Great educators have great stories. This series gives a glimpse of the ideas, practices, and experiences of the recipients of the NEA Foundation’s California Casualty Awards for Teaching Excellence. Today, we’re sharing the words of Beth Kaltsulas, a math educator at Yankton Middle School in Yankton, SD.
One year, a student entered my class with a spatial disability – a disability that prevented his brain from communicating where his body was located in space. He had to touch everything as he moved.
He was a good student, but the school environment was very scary because it was so open, big, and crowded with moving children.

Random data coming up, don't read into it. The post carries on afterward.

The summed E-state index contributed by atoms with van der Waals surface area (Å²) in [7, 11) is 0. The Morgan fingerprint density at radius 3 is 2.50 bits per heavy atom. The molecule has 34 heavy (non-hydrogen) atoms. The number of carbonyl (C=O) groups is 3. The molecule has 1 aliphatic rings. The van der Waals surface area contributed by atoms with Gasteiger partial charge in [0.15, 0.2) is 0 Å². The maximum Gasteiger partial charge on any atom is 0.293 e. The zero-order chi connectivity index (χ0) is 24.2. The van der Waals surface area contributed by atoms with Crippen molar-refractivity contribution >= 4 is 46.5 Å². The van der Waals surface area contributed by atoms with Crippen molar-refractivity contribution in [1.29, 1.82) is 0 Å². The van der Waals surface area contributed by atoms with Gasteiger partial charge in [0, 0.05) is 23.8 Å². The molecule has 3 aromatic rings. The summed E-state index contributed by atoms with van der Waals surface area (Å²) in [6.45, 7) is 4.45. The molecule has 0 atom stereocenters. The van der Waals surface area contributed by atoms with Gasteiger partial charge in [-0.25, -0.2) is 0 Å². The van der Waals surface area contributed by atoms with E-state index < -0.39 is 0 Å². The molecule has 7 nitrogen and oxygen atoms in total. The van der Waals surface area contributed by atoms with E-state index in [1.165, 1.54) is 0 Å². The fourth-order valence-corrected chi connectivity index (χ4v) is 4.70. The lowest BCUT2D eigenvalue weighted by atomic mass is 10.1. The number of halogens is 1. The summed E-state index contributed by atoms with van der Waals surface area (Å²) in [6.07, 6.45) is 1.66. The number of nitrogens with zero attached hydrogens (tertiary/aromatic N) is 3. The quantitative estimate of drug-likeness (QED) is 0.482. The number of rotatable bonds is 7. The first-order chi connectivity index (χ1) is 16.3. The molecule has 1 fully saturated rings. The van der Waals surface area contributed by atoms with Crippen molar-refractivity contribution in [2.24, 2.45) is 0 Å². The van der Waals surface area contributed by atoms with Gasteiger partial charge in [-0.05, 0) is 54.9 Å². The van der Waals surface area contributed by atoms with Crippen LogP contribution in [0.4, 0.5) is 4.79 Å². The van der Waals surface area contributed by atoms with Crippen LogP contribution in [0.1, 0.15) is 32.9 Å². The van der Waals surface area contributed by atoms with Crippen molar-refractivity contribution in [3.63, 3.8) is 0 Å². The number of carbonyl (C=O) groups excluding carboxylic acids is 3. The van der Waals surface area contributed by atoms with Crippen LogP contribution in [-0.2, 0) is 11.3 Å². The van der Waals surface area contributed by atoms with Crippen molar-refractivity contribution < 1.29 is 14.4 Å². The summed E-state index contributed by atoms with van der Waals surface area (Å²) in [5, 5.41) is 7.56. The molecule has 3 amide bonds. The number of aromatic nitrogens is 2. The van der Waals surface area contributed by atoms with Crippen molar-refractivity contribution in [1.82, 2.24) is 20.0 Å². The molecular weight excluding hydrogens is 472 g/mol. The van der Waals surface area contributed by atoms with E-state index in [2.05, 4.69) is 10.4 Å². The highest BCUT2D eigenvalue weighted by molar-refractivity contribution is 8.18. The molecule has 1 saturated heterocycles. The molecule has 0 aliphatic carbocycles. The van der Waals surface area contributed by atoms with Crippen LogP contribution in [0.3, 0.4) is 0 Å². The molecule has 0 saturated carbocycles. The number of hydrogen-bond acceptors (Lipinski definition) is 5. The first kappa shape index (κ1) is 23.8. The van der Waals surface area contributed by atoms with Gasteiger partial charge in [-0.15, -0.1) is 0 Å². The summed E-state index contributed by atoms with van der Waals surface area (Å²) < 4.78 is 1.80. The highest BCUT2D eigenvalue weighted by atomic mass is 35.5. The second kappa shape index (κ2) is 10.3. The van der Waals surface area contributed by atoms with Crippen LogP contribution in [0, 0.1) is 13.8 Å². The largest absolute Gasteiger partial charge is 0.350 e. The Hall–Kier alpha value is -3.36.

After building a relationship with him, he felt safe sharing with me his difficulty with school life. I learned that his tantrums started because he was afraid and frustrated. He shared that his favorite place to sleep was in his family’s clothes hamper; he felt best in thigh, enclosed places.
So I began working on ways for him to feel that safe in school. Whenever he was required to do written work, I’d wrap him up in a big quilt like a burrito. He would lay on his belly with his arms outside the quilt and complete his work on the floor. Anytime he was scared, he would ask to be a burrito.
We got through the school year like that, and he made above-average progress. His has since graduated from high school and is working successfully. I am proud to share he has learned to work outside his burrito and enjoys his adult work.